Thursday, 4 September 2014

FTSE nears 1999 highs, but for how long?


Of all the times to do this, at the beginning of September, on anniversary of the Wall Street Crash no less.

As most people know, September is traditionally when we have big stock market corrections, macro conditions in the world at the moment are the most perilous politically in my lifetime. Economically, China is slowing, the Eurozone really feeling the effect of sanctions whilst UK and USA run along on QE funded property fantasies.

Whilst it seems unlikely there should be a huge crash now, a correction is certain in September and October - will the FTSE finish the year at all time highs - it should on any kind of historically analysis (on an inflation basis we are 30% off real highs anyway).

Somehow I doubt it though, I can see the year ending for the market at around 6700-6800 after an Xmas recovery from a very rocky patch later this year.

Next year I foresee being very bearish.

*And this is without a Yes vote in the Scottish referendum which would be around 5% off the FTSE in the short term I would imagine.

12 comments:

Wolfie said...

Fundamentals play no part in pricing so the sky will be the limit.

Budgie said...

CU, I think the hit from the Scots seceding from the UK will be much more severe than a mere 5% down on the FTSE.

There will be a constitutional crisis - certainly there should be an immediate general election in the UK without Scots' participation. There will be a currency crisis - the £ is wobbly enough without the thought of the likes of RBS and BoS printing wildly. As well as at least 10% off the FTSE, it would not surprise me to see it below 6000.

Central Services said...

But the Scots aren't leaving.
They are staying.

And have already been granted additional rights and tax raising powers for doing so.

So no hit from Scotland. Its already been priced in.

Budgie said...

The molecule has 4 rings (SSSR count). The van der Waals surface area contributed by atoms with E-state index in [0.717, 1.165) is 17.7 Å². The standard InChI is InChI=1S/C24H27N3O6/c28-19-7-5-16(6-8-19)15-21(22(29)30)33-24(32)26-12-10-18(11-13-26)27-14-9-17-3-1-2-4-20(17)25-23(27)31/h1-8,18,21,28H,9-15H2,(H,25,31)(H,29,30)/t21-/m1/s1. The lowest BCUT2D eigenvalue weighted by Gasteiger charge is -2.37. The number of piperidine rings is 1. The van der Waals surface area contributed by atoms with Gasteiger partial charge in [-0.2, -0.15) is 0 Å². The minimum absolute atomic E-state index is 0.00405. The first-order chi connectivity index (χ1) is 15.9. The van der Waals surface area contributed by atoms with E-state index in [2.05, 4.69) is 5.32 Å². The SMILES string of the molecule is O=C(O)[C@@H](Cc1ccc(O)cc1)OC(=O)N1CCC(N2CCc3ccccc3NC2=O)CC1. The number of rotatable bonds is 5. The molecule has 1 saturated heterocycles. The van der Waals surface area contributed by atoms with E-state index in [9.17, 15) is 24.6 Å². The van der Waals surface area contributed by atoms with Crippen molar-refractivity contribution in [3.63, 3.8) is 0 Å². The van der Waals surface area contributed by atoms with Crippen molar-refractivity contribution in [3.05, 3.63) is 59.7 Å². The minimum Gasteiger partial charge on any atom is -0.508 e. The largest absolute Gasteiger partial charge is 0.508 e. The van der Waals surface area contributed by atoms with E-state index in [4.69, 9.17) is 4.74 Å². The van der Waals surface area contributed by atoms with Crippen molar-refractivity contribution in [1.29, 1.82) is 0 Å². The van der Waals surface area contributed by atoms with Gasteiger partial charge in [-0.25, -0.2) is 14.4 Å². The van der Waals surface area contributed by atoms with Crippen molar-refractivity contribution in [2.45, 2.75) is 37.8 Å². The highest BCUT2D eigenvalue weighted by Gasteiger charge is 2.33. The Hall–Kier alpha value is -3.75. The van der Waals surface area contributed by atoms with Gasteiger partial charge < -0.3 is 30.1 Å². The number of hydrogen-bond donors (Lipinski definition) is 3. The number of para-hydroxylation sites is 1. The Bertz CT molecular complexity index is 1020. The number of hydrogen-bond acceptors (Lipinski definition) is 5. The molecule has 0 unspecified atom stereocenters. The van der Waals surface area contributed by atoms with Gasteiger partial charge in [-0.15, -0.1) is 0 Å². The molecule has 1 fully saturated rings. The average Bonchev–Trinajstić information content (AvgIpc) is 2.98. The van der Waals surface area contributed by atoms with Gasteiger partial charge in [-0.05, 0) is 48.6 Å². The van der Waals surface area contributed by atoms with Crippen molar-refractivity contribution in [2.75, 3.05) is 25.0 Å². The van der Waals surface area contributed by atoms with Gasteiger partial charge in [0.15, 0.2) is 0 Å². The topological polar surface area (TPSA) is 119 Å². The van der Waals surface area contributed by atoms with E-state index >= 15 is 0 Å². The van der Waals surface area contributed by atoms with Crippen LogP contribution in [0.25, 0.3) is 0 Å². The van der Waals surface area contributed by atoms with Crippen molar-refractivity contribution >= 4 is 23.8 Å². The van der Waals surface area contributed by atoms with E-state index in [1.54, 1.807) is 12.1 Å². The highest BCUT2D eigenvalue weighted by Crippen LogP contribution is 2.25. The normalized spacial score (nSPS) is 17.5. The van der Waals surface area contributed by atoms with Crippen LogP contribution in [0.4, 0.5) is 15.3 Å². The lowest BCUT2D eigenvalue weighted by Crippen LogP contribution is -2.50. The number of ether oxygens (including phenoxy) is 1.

Central Services said: "But the Scots aren't leaving. They are staying." This is your prediction, I assume?

Personally I predict the opposite, and have said so for months. But my comment above was intended to be an implied *if* the Scots secede then ..... such and such consequences. Sorry if that wasn't clear.

The Scots have not been granted anything, it is only wind from Cameron. Even if the Scots vote to remain part of the UK, the union is damaged.

CityUnslicker said...

my take BE was Scots are only 5% of the economy. Re the FTSE, a weaker pound would help, so many earn their money in dollars and are reporting weak earnings due to an overly-strong pound (its 82.7 tradewieghted - i.e. 20% over where it should be).

A falling pound would be good for the markets. Might drive inflation. the political hit is maybe over 5% but reduced by the practical impacts.

BE said...

CU we are in agreement as usual. The £ must be a bit softer without the oil and the 51% of Scots who won't leave on the 19th, which is good for some industries and firms. There will be an overshoot of course, but we could use a bit of monetary stimulus right now given that our bank base rate is ten times that of the Eurozone!

I don't really follow the stock market but I keep reading that markets around the world appear very confident, which doesn't chime with our day-to-day experiences.

Steven_L said...

Then stop playing the index and pick the right stocks.

BSkyB, Glaxo, Portugal Telecom, Catlin Insurance and Thomas Cook.

Hurry guys, you don't wanna miss the boat!

andrew said...

to me, index values are very closely correlated to the yield on (a dcf valuation) the index.

in other words lots of people with deep pockets treat the index like a govt bond

i have done ok out of that for the last year.

currently i think it is about 3% overvalued, when it hits 4%, it (so far since late '12) seems to fall to about 3% under.

imo the sheer ease of arbitraging between different asset classes means that everything index-like (gilts, equities) will trade in a narrow band - until something goes bang.

a bit early but I forecast a boring '15 in the large (the index will carry on not being volatile), but oddly, individual stock will be more volatile.

hostage to fortune





so i beg to differ, I forecast

MyEuroName said...

With the Europeans starting QE and dismal production and profit figures coming from the continent I see a very rough road ahead for Sterling.

If it is overvalued now, imagine how expensive its going to look to the Europeans when they denude their currency in earnest. But will Cameron run out of road before the election or after?

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